With an official diagnosis of FASD, individuals with FASD are more likely to be connected to helpful services and supports.  As a result, they are more likely to avoid involvement with the criminal justice system altogether. See [diagnosis section/ Recognizing] for challenges with and approaches to assessment generally, and also [Indigenous/ Lori’s content] for approaches with Indigenous populations.

Despite this, one 2019 report noted that despite the high prevalence estimates of FASD in corrections, “Correctional Services Canada still does not have a reliable or validated system to screen or identify this spectrum disorder at intake.” For example, it was reported in 2017 that Correctional Services Canada funded only 7 FASD assessments in the year 2016.

Screening for FASD should be facilitated as soon as possible following sentencing. Observations noted during custodial remand, or pre-sentencing assessments, may help identify the need for an FASD assessment.  The corrections system can then use information gathered early during a person’s sentencing process to consider and respond to their needs during incarceration as well as when preparing for community release.  Individuals with FASD do not have identical behaviours and reactions. indicators of possible FASD that may be evident during incarceration include:

  • Victimization and exploitation by other inmates
  • Involuntary distractibility and poor concentration
  • Inappropriate sexual behaviours
  • Difficulty in recognizing and setting interpersonal boundaries
  • Mental health concerns, such as extreme anxiety and panic as well as depression
  • Reactions such as withdrawal or aggressive outbursts when feeling overwhelmed
  • Intense mood swings
  • Emotional immaturity
  • Grandiose (exaggerated) sense of self and an unrealistic view of the world
  • Sensitivity to external stimulation like noise, crowds, bright lights, etc.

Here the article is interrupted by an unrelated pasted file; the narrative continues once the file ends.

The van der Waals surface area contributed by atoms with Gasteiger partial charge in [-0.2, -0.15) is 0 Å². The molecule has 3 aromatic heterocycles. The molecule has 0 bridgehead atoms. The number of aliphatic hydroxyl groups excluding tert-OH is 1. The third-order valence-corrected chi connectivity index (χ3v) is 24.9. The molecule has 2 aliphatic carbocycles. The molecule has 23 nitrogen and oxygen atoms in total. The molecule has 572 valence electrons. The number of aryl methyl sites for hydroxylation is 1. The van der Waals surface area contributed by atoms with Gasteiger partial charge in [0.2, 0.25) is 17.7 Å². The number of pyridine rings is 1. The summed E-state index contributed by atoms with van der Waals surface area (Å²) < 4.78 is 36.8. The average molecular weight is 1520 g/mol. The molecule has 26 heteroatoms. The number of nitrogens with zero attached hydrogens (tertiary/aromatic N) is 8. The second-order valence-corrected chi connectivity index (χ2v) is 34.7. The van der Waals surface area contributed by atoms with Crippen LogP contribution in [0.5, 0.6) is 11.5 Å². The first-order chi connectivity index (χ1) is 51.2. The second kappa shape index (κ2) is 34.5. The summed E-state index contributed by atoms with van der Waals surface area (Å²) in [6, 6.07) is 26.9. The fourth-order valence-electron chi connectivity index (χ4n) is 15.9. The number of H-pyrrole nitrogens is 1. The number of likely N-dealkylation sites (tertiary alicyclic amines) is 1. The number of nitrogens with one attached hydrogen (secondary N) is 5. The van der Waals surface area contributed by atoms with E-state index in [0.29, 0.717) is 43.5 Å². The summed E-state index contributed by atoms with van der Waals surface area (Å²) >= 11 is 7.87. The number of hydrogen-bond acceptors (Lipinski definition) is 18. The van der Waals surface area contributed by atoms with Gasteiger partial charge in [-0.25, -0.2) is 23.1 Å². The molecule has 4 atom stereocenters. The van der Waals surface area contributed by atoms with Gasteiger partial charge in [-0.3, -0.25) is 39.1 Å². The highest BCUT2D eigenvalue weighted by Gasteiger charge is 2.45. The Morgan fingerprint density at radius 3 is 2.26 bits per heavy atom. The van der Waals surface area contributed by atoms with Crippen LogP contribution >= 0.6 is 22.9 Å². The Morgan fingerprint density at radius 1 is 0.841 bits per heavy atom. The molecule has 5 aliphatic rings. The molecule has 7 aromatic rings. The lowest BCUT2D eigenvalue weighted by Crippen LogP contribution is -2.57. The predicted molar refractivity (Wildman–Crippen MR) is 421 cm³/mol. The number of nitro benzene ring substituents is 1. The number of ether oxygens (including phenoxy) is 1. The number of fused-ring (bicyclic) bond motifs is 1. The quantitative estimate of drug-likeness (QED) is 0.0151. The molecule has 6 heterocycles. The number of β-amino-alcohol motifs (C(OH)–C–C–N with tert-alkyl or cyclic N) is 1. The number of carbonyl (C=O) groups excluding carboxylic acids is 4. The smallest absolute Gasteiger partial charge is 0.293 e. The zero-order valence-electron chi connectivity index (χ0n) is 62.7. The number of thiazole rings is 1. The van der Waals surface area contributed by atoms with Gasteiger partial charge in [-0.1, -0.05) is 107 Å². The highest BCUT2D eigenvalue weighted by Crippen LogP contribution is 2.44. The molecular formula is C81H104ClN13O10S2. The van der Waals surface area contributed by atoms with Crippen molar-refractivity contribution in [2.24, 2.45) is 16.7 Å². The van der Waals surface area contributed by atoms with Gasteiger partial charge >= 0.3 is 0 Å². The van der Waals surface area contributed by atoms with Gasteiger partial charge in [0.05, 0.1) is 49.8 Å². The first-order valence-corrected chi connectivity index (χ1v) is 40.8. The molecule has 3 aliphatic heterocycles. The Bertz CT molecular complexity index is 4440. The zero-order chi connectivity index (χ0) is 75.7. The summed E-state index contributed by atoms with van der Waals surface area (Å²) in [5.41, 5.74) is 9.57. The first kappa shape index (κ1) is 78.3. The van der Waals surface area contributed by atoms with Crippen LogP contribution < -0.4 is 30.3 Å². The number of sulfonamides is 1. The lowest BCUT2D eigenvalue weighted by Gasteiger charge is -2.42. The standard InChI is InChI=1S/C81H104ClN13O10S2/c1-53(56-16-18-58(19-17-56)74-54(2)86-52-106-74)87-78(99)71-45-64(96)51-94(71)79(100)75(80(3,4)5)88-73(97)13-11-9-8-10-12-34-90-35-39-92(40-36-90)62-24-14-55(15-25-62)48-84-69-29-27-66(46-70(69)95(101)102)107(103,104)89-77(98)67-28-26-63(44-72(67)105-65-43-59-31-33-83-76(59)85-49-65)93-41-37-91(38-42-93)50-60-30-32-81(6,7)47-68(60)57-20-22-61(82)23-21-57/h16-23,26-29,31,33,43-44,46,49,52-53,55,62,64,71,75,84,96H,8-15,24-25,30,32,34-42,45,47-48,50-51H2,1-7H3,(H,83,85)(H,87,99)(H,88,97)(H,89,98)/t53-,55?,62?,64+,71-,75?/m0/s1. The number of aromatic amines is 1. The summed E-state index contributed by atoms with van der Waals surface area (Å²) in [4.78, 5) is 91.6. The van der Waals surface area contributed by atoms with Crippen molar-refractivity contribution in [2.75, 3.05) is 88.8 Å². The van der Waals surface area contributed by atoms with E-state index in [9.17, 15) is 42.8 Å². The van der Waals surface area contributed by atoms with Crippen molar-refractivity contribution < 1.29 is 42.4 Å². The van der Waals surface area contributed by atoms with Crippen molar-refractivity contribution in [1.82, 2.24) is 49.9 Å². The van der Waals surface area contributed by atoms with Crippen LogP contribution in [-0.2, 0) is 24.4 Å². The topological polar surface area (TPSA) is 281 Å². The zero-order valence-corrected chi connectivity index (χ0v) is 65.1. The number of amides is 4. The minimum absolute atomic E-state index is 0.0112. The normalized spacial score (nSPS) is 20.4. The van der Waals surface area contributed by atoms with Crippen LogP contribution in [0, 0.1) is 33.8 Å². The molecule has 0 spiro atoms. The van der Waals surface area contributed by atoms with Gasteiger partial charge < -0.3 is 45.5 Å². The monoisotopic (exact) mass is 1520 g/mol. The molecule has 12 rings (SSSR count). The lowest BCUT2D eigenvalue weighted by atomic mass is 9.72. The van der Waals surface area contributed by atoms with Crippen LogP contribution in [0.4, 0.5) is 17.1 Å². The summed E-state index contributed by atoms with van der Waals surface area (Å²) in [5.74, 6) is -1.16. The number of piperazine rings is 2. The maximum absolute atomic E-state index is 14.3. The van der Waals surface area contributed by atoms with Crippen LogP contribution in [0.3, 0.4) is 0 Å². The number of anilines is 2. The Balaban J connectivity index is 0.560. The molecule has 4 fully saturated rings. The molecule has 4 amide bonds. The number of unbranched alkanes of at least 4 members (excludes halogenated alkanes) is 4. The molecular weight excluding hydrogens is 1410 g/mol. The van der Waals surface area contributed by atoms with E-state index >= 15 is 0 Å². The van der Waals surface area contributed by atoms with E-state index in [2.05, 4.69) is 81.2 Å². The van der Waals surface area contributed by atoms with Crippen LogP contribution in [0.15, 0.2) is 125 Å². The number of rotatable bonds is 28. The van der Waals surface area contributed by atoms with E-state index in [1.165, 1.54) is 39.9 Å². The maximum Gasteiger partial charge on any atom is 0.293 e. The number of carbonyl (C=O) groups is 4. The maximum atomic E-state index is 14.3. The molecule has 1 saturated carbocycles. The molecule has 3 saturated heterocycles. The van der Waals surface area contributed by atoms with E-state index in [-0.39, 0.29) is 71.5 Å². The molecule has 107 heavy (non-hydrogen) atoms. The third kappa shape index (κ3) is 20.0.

• Difficulty managing stress, sometimesresorting to self-harming behaviours
  • Difficulty with activities of daily living, such as personal hygiene, time management, etc.

In conducting interviews with collateral sources or in reviewing reports, correctional professionals may look for the following predisposing factors to FASD:

  • Early onset conduct problems including disruptiveness in school, dishonesty, and aggression
  • Attention Deficit Hyperactivity Disorder, including poor concentration, restlessness, risk-taking, and impulsivity
  • Lower intelligence and poor school attainment
  • Parental alcoholism
  • Parental criminality
  • Separation from parents, poor supervision, and parental conflict

Additionally, there is a “Proposed Model Standard for Forensic Assessment of Fetal Alcohol Spectrum Disorders” in the criminal justice context:

Offense Conduct

  • Impulsive and illogical actions with high risk of detection
  • “Simple” offense plan (focus is only on the objective)
  • Poor exit strategy
  • Aggressive over-reaction to unforeseen events (“fight or flight”)
  • More sophisticated/experienced co-defendants

Arrest Conduct

  • Immediately or easily waives rights
  • Suggestible (e.g. tries to give the “right” answer, over confesses)
  • Brags about prowess or takes full responsibility if co-defendants
  • Emotionally detached from crime (shows little remorse)
  • Childlike behaviour (breaks down in tears, infantile responses)

Interview with Client

  • Short stature (not always)
  • Unstable lifestyle
  • Lacks social judgment, immature, naïve
  • Eager to please or appears stubborn and challenged to explain
  • Can’t provide coherent, detailed narrative
  • Can’t concentrate
  • Doesn’t seem to remember what you tell him/her from appointment to appointment

Prior Legal History

  • Easily led by peers
  • Multiple low-grade offenses in teen years, often with co-defendants
  • Lots of stealing
  • Puzzling offenses (e.g., stealing something with little value)
  • Oblivious to risk
  • Impulsive, opportunistic crimes
  • Probation violations

Life History

  • Mom abuses alcohol/drugs
  • Involvement with child welfare
  • Adoption/foster or relative placements/juvenile commitment
  • Learning disabilities in school
  • Mental health diagnoses in childhood (especially ADD/ADHD)
  • Anger control challenges
  • Rule-breaking behaviours in childhood (lying, cheating, stealing, fighting)
  • Disrupted education
  • Substance abuse
  • Poor understanding of personal boundaries
  • Difficulty living independently
  • Poor employment history

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